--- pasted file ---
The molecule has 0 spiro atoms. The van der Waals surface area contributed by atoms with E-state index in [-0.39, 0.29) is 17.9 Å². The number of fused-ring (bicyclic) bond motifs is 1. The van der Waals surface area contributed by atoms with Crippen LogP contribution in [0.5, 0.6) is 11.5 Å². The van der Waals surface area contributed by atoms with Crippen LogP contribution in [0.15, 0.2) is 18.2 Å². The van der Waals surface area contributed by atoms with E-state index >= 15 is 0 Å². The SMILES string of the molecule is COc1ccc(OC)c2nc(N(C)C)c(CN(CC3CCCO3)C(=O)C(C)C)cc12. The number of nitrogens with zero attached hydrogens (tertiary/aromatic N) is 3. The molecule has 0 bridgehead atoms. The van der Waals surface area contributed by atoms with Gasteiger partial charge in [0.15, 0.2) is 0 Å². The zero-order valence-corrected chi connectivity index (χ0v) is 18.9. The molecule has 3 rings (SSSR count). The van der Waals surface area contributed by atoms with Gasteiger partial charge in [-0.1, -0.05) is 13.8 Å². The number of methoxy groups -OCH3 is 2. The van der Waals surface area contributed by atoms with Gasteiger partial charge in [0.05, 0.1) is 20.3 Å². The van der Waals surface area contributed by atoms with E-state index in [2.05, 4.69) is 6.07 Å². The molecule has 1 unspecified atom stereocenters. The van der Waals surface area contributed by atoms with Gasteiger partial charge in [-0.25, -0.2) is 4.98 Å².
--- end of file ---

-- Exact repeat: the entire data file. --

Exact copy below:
The molecule has 0 spiro atoms. The van der Waals surface area contributed by atoms with E-state index in [-0.39, 0.29) is 17.9 Å². The number of fused-ring (bicyclic) bond motifs is 1. The van der Waals surface area contributed by atoms with Crippen LogP contribution in [0.5, 0.6) is 11.5 Å². The van der Waals surface area contributed by atoms with Crippen LogP contribution in [0.15, 0.2) is 18.2 Å². The van der Waals surface area contributed by atoms with E-state index >= 15 is 0 Å². The SMILES string of the molecule is COc1ccc(OC)c2nc(N(C)C)c(CN(CC3CCCO3)C(=O)C(C)C)cc12. The number of nitrogens with zero attached hydrogens (tertiary/aromatic N) is 3. The molecule has 0 bridgehead atoms. The van der Waals surface area contributed by atoms with Gasteiger partial charge in [0.15, 0.2) is 0 Å². The zero-order valence-corrected chi connectivity index (χ0v) is 18.9. The molecule has 3 rings (SSSR count). The van der Waals surface area contributed by atoms with Gasteiger partial charge in [-0.1, -0.05) is 13.8 Å². The number of methoxy groups -OCH3 is 2. The van der Waals surface area contributed by atoms with Gasteiger partial charge in [0.05, 0.1) is 20.3 Å². The van der Waals surface area contributed by atoms with E-state index in [2.05, 4.69) is 6.07 Å². The molecule has 1 unspecified atom stereocenters. The van der Waals surface area contributed by atoms with Gasteiger partial charge in [-0.25, -0.2) is 4.98 Å².